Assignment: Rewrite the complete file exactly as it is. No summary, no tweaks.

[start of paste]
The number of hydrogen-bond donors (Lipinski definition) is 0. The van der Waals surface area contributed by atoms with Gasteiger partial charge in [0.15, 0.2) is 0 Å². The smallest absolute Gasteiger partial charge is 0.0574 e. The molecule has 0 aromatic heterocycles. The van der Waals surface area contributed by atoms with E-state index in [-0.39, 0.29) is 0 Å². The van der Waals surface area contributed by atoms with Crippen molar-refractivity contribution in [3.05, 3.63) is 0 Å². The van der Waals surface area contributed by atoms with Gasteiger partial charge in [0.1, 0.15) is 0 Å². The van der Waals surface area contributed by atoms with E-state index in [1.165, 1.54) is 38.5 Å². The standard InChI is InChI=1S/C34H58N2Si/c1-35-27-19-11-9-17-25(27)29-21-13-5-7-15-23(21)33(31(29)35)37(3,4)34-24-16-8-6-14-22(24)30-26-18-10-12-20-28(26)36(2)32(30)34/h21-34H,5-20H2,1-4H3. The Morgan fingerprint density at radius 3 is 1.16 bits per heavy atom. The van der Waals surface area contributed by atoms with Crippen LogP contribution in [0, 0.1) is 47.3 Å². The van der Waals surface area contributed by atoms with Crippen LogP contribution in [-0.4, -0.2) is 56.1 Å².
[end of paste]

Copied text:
The number of hydrogen-bond donors (Lipinski definition) is 0. The van der Waals surface area contributed by atoms with Gasteiger partial charge in [0.15, 0.2) is 0 Å². The smallest absolute Gasteiger partial charge is 0.0574 e. The molecule has 0 aromatic heterocycles. The van der Waals surface area contributed by atoms with E-state index in [-0.39, 0.29) is 0 Å². The van der Waals surface area contributed by atoms with Crippen molar-refractivity contribution in [3.05, 3.63) is 0 Å². The van der Waals surface area contributed by atoms with Gasteiger partial charge in [0.1, 0.15) is 0 Å². The van der Waals surface area contributed by atoms with E-state index in [1.165, 1.54) is 38.5 Å². The standard InChI is InChI=1S/C34H58N2Si/c1-35-27-19-11-9-17-25(27)29-21-13-5-7-15-23(21)33(31(29)35)37(3,4)34-24-16-8-6-14-22(24)30-26-18-10-12-20-28(26)36(2)32(30)34/h21-34H,5-20H2,1-4H3. The Morgan fingerprint density at radius 3 is 1.16 bits per heavy atom. The van der Waals surface area contributed by atoms with Crippen LogP contribution in [0, 0.1) is 47.3 Å². The van der Waals surface area contributed by atoms with Crippen LogP contribution in [-0.4, -0.2) is 56.1 Å².